are and stop noticing the waste—the elephant in the room—and
stop trying to think of better ways.
But it is important
for business leaders to recognize that some forms of communication are better
than others. In fact, as reported in a recent Society for Human Resource
Management (SHRM) article, a survey of 400 companies with 100,000 employees
each cited an average loss per company of $62.4 million per year because of inadequate
communication to and between employees. The article also referenced another
study showing that miscommunication in smaller companies of 100 employees cost
an average of $420,000 per year.
For example, many
organizations use suggestion boxes as forums. But the results are often
disappointing. While a suggestion box requires little time or effort to
initiate, its success relies on the ideas being completely and clearly
expressed in writing. Unfortunately, many people with good ideas simply
cannot express them well.
Furthermore, if a
suggestion requires more explanation or development before
it can be turned into a really great idea, the suggestion box does
not offer an opportunity for clarification, debate, or refinement. Even
worse, when the initial ideas are not fully formed or expressed, and management
doesn’t have an opportunity for clarification, the ideas are harder to act
upon, and often management loses interest. When people notice nothing
comes of the suggestion box, they stop offering ideas.
Here are some
additional examples of costly miscommunication in business environments
identified by Helen Wilkie, a consultant and author specializing in profitable,
Long, boring, poorly planned unproductive meetings that reach no conclusion and serve no purpose
Sales presentations that show no concern for, or understanding of, the client’s needs
Wasted time due to miscommunication about time or scheduling
Badly written e-mail messages that cause misunderstandings, ill will and wasted time
The email habit of unnecessarily “replying to all”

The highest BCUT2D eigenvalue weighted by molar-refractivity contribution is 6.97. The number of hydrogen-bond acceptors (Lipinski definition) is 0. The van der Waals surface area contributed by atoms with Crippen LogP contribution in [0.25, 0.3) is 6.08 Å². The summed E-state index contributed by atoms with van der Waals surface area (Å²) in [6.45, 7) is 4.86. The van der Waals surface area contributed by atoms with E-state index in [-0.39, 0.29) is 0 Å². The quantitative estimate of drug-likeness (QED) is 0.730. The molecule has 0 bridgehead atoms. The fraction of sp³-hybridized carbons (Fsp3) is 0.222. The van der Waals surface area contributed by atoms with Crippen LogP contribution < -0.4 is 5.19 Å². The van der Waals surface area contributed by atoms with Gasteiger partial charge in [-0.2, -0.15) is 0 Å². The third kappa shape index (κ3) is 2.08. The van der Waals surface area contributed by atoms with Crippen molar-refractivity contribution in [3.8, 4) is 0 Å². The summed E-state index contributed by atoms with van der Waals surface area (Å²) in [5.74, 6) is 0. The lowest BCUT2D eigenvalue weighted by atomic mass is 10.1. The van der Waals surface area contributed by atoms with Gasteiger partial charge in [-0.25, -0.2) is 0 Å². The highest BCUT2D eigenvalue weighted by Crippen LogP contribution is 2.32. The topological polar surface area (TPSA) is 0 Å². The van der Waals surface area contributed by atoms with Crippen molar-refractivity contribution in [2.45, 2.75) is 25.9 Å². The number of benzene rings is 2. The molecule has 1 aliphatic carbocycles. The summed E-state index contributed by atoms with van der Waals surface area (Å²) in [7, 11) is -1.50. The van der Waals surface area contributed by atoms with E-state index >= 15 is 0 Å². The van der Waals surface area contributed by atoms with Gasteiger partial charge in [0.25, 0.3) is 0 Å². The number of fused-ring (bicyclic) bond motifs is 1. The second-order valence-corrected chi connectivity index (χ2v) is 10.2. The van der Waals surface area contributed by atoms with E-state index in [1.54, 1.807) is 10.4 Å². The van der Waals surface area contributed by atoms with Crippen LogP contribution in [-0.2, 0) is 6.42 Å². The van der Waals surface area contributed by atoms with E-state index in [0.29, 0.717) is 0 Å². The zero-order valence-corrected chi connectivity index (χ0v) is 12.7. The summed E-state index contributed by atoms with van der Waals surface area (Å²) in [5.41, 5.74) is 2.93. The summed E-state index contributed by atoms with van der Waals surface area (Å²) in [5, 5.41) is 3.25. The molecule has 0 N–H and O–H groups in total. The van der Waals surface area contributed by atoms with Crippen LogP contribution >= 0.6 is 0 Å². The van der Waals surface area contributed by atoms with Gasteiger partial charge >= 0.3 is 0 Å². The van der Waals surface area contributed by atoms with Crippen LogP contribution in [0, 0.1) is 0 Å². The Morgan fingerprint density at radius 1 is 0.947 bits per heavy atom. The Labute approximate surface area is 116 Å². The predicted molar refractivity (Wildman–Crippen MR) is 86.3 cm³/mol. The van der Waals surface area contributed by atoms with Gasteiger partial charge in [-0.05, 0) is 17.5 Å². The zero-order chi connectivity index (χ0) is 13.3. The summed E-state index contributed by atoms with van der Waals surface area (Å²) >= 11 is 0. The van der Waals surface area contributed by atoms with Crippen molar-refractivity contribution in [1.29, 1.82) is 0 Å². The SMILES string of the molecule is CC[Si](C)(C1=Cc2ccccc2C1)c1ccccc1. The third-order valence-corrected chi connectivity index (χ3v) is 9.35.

Employee alienation caused by managers who don’t listen
Lack of understanding between people of different age groups
Lack of understanding between male and female employees
Ultimately, the best
forums are regularly scheduled gatherings in which people can surface and
discuss problems, waste, and opportunities for improvement.
Examples of effective
discussion forums were shared during one of our Partners in Improvement
sessions, which included:
Monthly safety talks
at the end of which the company president discusses pertinent issues with team
members and provides input as well as support
session between management and team members during which leaders not only offer
ideas and support, but also gather feedback on successes and challenges
Regular “town hall”
meetings where he shares information about what is going on and what to expect,
and also provides an opportunity for people to raise questions or concerns
If you’d like to assess your personal engagement level, or see how your organization or client organization compares to others, the Enterprise Engagement Alliance (EEA) offers several no-cost benchmark tools.
Accessible through their website, the EEA provides three free and confidential tools to help individuals and organizations benchmark various aspects of engagement. There are currently three different ways in which you can benchmark engagement levels:
Gauge your personal engagement – how your personal level of engagement compares with others
Gauge your company’s or client’s general level of engagement – how it compares in terms of the same criteria used to create the Engaged Company Stock Index
Benchmark your company’s or client’s engagement practices – how they compare with best practices and other survey respondents in terms of employee, customer, distributor, and vendor engagement practices
Challenges and best practices associated with continuous improvement